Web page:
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Laura ShapiroWho was that mysterious woman sitting alone in a restaurant, relishing a meal she had chosen so astutely that the other diners, even the waiters, were stunned? Who was that narrator so elusive we can only picture her veiled? Anyone who has ever asked this question, either in pleasure or in mounting irritation, will pounce on Joan Reardon's Poet of the Appetites: The Lives and Loves of M. F. K. Fisher. Reardon's approach to her complex subject is wonderfully clearheaded -- she's appreciative without being worshipful -- and her prose is so graceful, sensitive and dignified that it would have satisfied even a stylist like Fisher.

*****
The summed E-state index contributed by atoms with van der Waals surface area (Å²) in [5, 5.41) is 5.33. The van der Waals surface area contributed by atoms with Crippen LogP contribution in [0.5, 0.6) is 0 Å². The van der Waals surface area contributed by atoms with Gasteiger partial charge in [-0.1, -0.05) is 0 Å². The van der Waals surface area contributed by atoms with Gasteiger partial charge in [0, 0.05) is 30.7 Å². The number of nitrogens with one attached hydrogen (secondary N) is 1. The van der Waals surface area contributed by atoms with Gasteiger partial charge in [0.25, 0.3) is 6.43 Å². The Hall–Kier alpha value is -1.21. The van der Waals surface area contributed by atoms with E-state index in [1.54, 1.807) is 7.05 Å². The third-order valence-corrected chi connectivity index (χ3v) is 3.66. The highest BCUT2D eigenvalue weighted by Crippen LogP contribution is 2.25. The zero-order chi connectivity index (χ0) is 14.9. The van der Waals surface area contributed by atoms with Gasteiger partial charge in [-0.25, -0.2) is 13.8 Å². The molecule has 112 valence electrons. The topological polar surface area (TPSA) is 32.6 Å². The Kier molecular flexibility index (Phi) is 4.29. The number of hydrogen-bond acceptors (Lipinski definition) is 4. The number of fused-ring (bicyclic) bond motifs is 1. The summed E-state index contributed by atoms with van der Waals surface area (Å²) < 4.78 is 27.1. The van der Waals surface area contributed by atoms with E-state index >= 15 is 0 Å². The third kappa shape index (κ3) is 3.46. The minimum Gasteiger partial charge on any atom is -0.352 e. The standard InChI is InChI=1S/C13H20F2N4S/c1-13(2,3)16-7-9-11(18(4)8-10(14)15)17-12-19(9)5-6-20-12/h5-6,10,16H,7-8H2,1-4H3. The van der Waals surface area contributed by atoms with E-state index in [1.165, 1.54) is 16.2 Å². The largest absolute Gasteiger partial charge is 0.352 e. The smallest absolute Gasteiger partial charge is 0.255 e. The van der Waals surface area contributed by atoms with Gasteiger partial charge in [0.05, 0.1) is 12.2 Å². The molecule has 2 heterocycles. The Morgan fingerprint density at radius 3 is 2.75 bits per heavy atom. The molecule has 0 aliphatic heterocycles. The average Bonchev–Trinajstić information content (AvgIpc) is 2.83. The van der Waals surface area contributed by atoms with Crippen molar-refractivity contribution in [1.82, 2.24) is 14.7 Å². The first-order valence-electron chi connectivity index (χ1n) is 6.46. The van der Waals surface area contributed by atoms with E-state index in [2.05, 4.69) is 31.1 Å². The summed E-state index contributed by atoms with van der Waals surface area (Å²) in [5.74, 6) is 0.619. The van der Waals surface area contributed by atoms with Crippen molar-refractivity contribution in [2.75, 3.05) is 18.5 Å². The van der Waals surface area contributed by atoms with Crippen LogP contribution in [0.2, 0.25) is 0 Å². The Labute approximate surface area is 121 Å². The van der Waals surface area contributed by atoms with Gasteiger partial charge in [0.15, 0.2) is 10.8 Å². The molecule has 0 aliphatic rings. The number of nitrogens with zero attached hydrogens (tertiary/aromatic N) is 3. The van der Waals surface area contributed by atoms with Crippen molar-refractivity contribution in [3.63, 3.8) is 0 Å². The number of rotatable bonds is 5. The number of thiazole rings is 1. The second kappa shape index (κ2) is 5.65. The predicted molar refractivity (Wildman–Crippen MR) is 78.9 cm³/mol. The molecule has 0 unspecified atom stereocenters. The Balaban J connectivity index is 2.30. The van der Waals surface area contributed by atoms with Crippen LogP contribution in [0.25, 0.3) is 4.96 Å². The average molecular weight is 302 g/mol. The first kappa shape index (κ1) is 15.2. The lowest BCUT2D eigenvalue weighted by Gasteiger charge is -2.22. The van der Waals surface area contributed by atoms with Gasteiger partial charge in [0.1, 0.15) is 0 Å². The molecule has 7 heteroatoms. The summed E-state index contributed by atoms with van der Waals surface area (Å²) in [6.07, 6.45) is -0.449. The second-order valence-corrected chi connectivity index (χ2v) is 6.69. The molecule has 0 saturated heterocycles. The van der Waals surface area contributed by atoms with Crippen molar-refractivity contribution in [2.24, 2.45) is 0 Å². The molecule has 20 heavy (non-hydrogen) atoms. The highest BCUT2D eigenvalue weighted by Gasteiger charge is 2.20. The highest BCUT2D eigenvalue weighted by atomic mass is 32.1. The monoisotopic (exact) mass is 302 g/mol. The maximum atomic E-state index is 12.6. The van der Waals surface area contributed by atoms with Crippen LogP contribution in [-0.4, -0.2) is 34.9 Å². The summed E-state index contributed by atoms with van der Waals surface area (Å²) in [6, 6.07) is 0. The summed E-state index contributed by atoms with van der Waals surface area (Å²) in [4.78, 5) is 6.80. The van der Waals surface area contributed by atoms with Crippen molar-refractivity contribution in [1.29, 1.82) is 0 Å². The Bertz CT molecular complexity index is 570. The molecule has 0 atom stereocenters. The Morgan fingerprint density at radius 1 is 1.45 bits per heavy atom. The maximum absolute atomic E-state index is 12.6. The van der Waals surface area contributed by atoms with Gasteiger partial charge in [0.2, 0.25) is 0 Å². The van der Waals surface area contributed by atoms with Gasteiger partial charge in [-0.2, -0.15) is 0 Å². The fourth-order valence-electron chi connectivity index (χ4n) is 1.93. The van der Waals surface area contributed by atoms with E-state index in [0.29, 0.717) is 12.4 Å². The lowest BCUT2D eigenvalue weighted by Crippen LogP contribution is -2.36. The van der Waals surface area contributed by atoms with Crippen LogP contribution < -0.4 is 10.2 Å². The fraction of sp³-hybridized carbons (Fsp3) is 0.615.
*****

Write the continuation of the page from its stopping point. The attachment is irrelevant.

— The New York Times